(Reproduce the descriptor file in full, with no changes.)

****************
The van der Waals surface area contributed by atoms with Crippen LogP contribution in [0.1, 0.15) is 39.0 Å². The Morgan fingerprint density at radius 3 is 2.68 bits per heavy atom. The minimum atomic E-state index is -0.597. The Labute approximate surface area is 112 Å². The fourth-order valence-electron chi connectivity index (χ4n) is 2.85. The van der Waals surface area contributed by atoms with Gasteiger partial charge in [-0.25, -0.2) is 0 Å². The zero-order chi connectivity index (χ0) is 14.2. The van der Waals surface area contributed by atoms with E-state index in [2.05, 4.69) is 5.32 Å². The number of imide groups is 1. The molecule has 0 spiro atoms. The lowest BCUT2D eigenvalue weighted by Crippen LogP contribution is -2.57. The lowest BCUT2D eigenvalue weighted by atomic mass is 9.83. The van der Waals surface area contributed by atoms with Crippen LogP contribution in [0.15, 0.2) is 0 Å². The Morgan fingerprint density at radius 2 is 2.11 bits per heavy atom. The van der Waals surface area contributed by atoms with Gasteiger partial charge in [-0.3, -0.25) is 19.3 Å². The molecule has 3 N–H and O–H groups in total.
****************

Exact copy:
The van der Waals surface area contributed by atoms with Crippen LogP contribution in [0.1, 0.15) is 39.0 Å². The Morgan fingerprint density at radius 3 is 2.68 bits per heavy atom. The minimum atomic E-state index is -0.597. The Labute approximate surface area is 112 Å². The fourth-order valence-electron chi connectivity index (χ4n) is 2.85. The van der Waals surface area contributed by atoms with Gasteiger partial charge in [-0.25, -0.2) is 0 Å². The zero-order chi connectivity index (χ0) is 14.2. The van der Waals surface area contributed by atoms with E-state index in [2.05, 4.69) is 5.32 Å². The number of imide groups is 1. The molecule has 0 spiro atoms. The lowest BCUT2D eigenvalue weighted by Crippen LogP contribution is -2.57. The lowest BCUT2D eigenvalue weighted by atomic mass is 9.83. The van der Waals surface area contributed by atoms with Crippen LogP contribution in [0.15, 0.2) is 0 Å². The Morgan fingerprint density at radius 2 is 2.11 bits per heavy atom. The van der Waals surface area contributed by atoms with Gasteiger partial charge in [-0.3, -0.25) is 19.3 Å². The molecule has 3 N–H and O–H groups in total.